The next message I received was from my aunt who stated that when my mom arrived back in the U.S., someone will need a van or a truck to pick her up because of the sidecar. At first I thought they were just pulling my leg, but sure enough my mom had come through!

So when I received the sidecar (thanks mom!), it looked liked this:
sidecar
I then mated it with my daughter’s old Manhattan Hotrod:
sidecar bikecommuters.com
There’s one problem with the sidecar setup; if you’re the driver, it’s wicked tough to pedal. It’s doable, but it’s hard. The small cranks on the hotrod didn’t help either. In fact, when Jack was in town for Interbike, we rode it around the neighborhood and he too felt the weight of the beast. So then I thought, “wouldn’t it be great if this was electrified?!?” So I contacted Bike Mike at Leed Bicycle Solutions. He provided the project with a custom made 8Fun electric motor mounted a 20″ wheel combined with a 10.4 Ah Li-Ion Battery powered by Samsung.
samsung electric bike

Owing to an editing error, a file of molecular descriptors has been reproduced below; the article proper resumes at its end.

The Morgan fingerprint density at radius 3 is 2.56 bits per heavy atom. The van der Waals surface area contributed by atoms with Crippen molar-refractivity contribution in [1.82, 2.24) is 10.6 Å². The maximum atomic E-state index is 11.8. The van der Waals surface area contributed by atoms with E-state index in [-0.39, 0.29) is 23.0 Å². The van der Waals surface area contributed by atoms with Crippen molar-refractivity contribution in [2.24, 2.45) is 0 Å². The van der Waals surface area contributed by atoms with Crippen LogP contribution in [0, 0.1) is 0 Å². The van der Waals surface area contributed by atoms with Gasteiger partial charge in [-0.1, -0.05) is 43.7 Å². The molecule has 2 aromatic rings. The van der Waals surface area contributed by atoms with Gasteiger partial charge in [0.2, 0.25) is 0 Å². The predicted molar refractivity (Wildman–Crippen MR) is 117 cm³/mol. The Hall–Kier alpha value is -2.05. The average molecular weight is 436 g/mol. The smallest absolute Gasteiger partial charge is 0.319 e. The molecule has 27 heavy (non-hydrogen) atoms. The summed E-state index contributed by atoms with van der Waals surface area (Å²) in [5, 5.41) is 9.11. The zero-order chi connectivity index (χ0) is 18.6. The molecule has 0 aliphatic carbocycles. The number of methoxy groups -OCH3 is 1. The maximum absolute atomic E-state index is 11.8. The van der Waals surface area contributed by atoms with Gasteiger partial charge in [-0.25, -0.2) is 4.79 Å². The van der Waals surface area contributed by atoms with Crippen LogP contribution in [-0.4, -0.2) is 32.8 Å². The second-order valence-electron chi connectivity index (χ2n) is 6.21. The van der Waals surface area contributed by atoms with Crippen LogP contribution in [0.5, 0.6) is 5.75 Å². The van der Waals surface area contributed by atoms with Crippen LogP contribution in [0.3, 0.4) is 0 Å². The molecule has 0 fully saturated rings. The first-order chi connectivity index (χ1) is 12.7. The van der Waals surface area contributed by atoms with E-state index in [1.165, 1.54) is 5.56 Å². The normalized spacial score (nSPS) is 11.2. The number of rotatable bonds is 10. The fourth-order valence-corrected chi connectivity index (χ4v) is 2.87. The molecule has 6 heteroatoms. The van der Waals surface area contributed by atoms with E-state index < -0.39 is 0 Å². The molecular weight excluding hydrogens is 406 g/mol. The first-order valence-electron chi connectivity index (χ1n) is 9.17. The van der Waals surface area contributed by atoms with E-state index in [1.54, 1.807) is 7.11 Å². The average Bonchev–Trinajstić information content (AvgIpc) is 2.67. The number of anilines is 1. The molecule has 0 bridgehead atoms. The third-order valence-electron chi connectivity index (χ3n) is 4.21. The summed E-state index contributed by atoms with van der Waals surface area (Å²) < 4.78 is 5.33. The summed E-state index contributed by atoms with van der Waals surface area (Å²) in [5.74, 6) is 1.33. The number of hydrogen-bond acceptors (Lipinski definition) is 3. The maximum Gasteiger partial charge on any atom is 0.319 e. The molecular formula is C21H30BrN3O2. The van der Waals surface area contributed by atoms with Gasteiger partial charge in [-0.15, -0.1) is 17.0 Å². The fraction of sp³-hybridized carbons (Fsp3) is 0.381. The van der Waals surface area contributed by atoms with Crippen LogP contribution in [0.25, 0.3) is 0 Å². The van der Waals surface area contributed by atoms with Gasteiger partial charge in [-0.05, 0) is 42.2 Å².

Then I equipped the sidecar with a set of matching LED spoke lights by PBLights
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The modifications didn’t stop there. In fact, I was far from over. One thing I wanted to do was make sure that the sidecar/bike had matching colors. Since the Hotrod had a great orange color to it already, I decided to go with that same scheme. So I took it to Specialized Powder Coating in Huntington Beach. I chose “Safety Orange.” About 10 days later, this is what I got back. Not bad eh? The color came out so nice, I couldn’t believe my eyes!
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When I got home that morning, I started reassembling the machine. Pressing cups, tightening bolts, etc. In about 2 hours, the bike was complete! Oh but before I show you the final product, I have to mention that our very own Jack Sweeney sent me a large roll of vinyl as my Christmas present. So I went ahead and redid the upholstery on the the bike seat, seat pad and back rest on the sidecar.